“I can’t—I can’t do this, Luke. Give him a place to stay, fine. But can’t Sonny find somewhere else for him to work? Does it have to be here? Does it have to be with me?”
“We thought about that. This was my idea, so don’t blame Sonny.” Luke shoved his hands in his pockets. “It’s been almost three months, honey. How long were you planning to avoid reality?”
“I didn’t—I didn’t start this,” Elizabeth said. “You know that—”
“No, I know. The Qs forced you into this situation. And until he left their house, they controlled access. The thing is, Liz, he’s been out of there almost a month. What’s stopped you from dealing with this?”
“He doesn’t know me.” The words were barely audible, but he’d heard them. His expression was pensive. “He looked at me, Luke, and he didn’t know me. After everything—I didn’t know there was anything left in me to break, but there was.” She brushed angrily at her eyes, at the tears that slid even though she didn’t want to cry. She was so tired of crying. “He looked me like I was nothing, and it just—I can’t do it.”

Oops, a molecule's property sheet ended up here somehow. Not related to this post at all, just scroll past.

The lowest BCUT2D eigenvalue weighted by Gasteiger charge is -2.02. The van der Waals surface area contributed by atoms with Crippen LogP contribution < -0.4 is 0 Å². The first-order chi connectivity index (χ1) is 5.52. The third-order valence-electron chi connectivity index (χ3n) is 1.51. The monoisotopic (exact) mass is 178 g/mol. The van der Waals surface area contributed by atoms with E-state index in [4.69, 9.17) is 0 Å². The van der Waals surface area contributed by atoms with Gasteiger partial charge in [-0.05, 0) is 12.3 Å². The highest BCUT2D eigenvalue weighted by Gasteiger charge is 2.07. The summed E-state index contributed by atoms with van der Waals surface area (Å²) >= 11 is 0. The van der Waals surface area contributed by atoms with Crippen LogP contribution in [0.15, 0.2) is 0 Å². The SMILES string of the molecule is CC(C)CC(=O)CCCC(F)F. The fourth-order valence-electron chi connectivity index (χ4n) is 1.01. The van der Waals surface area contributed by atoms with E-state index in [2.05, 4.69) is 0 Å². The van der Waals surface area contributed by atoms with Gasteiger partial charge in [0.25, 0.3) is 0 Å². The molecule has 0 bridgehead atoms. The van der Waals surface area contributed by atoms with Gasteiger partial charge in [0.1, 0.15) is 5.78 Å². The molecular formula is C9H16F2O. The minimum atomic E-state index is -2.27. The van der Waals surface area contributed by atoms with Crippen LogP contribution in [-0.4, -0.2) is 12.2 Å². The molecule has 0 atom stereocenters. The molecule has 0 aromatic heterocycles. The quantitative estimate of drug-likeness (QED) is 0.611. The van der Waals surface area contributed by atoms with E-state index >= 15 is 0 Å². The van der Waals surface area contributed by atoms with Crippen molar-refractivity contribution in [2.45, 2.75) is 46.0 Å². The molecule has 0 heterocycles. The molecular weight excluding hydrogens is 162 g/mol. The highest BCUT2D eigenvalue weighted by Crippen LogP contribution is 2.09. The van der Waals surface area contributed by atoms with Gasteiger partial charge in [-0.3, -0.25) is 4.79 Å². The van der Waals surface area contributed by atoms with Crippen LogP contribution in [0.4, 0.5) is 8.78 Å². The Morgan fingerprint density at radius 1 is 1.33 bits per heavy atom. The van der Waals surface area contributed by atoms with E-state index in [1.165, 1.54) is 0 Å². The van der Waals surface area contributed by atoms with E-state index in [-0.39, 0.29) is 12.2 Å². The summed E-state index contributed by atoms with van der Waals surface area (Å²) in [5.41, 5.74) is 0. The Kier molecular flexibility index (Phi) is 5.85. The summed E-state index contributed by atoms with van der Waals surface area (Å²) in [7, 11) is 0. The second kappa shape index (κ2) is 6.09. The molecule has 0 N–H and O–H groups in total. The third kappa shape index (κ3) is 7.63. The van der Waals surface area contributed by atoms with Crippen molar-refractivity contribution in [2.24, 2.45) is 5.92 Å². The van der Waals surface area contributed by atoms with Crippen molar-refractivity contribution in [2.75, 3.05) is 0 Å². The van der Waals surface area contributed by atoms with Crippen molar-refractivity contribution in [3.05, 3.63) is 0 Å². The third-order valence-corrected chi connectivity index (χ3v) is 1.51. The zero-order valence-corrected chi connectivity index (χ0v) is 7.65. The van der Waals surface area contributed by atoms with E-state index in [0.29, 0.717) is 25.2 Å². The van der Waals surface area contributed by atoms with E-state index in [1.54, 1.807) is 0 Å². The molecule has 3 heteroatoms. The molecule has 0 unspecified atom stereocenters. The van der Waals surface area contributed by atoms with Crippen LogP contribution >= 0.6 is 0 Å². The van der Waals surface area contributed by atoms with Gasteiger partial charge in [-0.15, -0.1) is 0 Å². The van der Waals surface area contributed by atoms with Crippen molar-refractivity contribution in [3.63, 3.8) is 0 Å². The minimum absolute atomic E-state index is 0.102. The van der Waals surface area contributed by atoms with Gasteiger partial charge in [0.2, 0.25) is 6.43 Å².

“You’re nothing to him now, Liz. But that doesn’t have to be the whole story. Give him—give yourself a chance. You never know—”
“I don’t have it in me to do this all over again, Luke. I can’t. Please don’t ask me.” She clasped her hands in front of her. “Please. Give him a job anywhere else. Or me. I’ll go work in one of Sonny’s club.”
“Not on your damn life. He still has strip joints—look, fine. I’ll tell the kid that we’ll move him somewhere else on one condition.”
“You go inside and tell him why.”
She closed his eyes. “I can’t.”
“You can. And you should. He didn’t do anything wrong here, honey. Except get into that damn car to stop his idiot brother. And we both know why he did that. Nothing about what he’s going through is easy, either. He deserves the truth.”
“Does it have to be now? Today?” Elizabeth asked reluctantly. “Can’t you just…can we just wait a few more days?”
“You can wait as long as you want. But he’s gonna work here until you do.”
“Damn it—” She scowled. “Luke, this isn’t fair.”
“No, it’s not. But you need to remember why you’re battling the Quartermaines in the first place. So yeah, me and Sonny thought you needed to handle this. Up until now, the only version of Jason Quartermaine he’s heard is from that family. Don’t you think you should get a turn? Or are you gonna hide from your husband for the rest of your life?”